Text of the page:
siRNA transfection

EIF4EBP1 siRNA-1, EIF4EBP1 siRNA-2 and negative control siRNA (Qiagen) were transfected into HONE1 and HK1 cells using HiPerFect transfection reagent (Qiagen) in accordance with the protocol from the manufacturer. After 72 h, cells were collected and the efficiency of EIF4EBP1 silencing was determined by QPCR.

Statistical analysis

Student's t-test was employed to compare quantitative variables between two groups. All the tests were 2-sided. Results were only considered statistically significant if p<0.05.


Overexpression of miR-138-5p enhanced the sensitivity of NPC cells to radiation

To evaluate the effect of miR-138-5p on radiosensitivity of NPC cells, we overexpressed miR-138-5p by transfection of miR-138 precursor. A dose-dependent increase in miR-138-5p expression was observed (Fig. 1A). Colony formation assay was performed to assess the sensitivity to radiation treatment. Cells transfected with 10 nM miR-138 precursor or negative control were exposed to radiation at the dose of 2, 4 or 6 Gy and the survival fraction was counted after 14 days. An apparent decrease in colony number was observed in cells transfected with miR-138 precursor in comparison with negative control under radiation treatment (Fig. 1B and C).

Overexpression of miR-138-5p inhibited proliferation and enhanced the γH2AX foci formation and autophagy of NPC cells under radiation treatment

The proliferation rate after radiation treatment was used to assess the radiosensitivity. Cells transfected with 10 nM miR-138 precursor were exposed to radiation at 24 hours after transfection and cell proliferation was continuously monitored. Although miR-138 precursor itself did not affect the proliferation rate of cells without radiation exposure, cells transfected with miR-138 precursor exhibited a significant reduction in proliferation rate in a time-dependent manner under radiation treatment (Fig. 2A and B). Radiation killed cells by inducing DNA double-strand breaks (DSBs). DSBs were recognized by varied protein complexes including γH2AX. Staining of cells with anti-γH2AX antibody generated foci corresponding to DSBs in nuclei (15). Overexpression of miR-138-5p resulted in an obvious increase in the number of γH2AX foci after radiation treatment (Fig. 2C and D), indicating a higher degree of radiation-induced DNA damage. Radiation could induce autophagy in cancer cells. Formation of AVOs was a characteristic feature of autophagy. In AO-stained cells, cytoplasm and nucleolus displayed green fluorescence. In contrast, AVOs fluoresced bright red (16). An increase in red signal was observed in NPC cells transfected with miR-138 precursor compared to negative control after exposure to radiation (Fig. 2E), implicating a higher level of radiation-induced autophagy.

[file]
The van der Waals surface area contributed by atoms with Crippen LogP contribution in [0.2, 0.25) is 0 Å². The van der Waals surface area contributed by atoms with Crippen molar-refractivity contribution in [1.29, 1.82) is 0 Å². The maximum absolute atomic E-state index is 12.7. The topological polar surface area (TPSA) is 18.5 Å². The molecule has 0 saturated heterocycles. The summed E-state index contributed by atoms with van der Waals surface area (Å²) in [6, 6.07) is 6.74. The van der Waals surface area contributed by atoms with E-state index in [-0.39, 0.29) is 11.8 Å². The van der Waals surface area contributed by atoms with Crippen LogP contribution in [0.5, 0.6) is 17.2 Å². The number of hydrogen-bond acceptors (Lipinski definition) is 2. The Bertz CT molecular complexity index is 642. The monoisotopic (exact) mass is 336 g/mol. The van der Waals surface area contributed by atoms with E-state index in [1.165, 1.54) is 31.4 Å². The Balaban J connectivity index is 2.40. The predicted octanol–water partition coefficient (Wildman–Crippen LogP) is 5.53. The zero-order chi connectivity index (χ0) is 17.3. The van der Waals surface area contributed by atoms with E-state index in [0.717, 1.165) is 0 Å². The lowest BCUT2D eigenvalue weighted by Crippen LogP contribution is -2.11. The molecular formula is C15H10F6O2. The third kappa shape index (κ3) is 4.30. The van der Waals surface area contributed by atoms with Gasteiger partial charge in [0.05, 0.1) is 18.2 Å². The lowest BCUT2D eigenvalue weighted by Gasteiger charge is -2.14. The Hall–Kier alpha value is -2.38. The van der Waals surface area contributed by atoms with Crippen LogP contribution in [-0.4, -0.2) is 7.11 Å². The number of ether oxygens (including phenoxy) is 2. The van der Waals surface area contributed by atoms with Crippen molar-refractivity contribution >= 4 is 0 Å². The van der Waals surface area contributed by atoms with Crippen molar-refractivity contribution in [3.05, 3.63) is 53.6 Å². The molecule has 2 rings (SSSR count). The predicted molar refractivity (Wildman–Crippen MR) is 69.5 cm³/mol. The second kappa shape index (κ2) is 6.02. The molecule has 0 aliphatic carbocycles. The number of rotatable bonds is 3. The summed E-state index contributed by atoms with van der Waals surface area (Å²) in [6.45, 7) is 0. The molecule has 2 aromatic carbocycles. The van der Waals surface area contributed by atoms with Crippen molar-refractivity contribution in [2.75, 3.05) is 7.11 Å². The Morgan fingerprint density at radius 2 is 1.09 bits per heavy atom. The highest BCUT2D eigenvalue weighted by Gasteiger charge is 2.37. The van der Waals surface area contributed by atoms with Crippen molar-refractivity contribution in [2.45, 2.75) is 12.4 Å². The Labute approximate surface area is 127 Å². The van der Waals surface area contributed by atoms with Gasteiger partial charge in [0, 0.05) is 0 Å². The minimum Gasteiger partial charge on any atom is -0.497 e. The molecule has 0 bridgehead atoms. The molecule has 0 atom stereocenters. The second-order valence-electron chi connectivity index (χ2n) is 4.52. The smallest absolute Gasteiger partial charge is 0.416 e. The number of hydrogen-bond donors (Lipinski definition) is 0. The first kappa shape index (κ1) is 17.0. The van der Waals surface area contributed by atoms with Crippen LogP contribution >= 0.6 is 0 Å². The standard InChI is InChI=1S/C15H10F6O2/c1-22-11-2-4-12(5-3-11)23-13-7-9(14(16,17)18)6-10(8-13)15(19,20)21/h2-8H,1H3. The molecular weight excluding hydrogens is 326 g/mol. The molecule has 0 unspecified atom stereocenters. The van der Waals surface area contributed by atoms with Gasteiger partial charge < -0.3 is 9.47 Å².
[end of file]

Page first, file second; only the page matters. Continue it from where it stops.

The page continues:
miR138-5p directly targets EIF4EBP1

First, we used prediction databases to predict the targets of miR-138-5p. Considering that individual prediction database probably generated false positive targets, we employed Bioinformatics resource manager v2.3 (BRM) software (http://www.sysbio.org/dataresources/brm.stm) for prediction (17). BRM utilizes three databases including microCosm/miRBase, TargetScan and miRNA.org to predict targets. Those targets that are conserved across all three databases were considered as high-confidence ones. By the prediction function of BRM, 225 genes were predicted to be targets of miR-138-5p by all three databases. Given that miRNA promoted the degradation of target mRNA, we carried out microarray analysis to identify transcripts downregulated by miR-138-5p, which were its putative targets. The global gene expression profiling of HONE1 cells transfected with miR-138 precursor was examined. With a fold-change cut-off of 3 and p<0.05, 186 genes were found to be downregulated by miR-138-5p. Then, the 225 high-confidence targets were integrated with the 186 transcripts downregulated by miR-138-5p. By this novel strategy, we identified 5 potential targets including DMKN, EIF4EBP1, NINJ1, PER1 and ST6GALNAC4 (Fig. 3A).

The binding sites between miR-138-5p and 3′-UTR of EIF4EBP1 are shown in Fig. 3B. Results from QPCR further confirmed the downregulation of EIF4EBP1 by miR-138-5p (Fig. 3C). To explore whether miR-138-5p modulated the expression of EIF4EBP1 by binding to the 3′-UTR, luciferase reporter assay was performed in HONE1 cells transfected with luciferase vector containing 3′-UTR of EIF4EBP1 together with miR-138 precursor or negative control. Overexpression of miR-138-5p significantly reduced the luciferase activity of luciferase vector harboring wild-type 3′-UTR of EIF4EBP1 (Fig. 3D). In contrast, mutation of the binding sites within 3′-UTR of EIF4EBP1 abrogated the suppressing effect (Fig. 3D).

To gain insights into the clinical implications of EIF4EBP1 in NPC, the expression of EIF4EBP1 was analyzed in publicly available microarray dataset GSE12452 in the Oncomine database (www.oncomine.org) (18). GSE12452 contained expression data of 31 NPC tissues and 10 normal controls. A 1.516-fold increase in EIF4EBP1 expression was observed in NPC tissues in comparison with normal controls (Fig. 3E).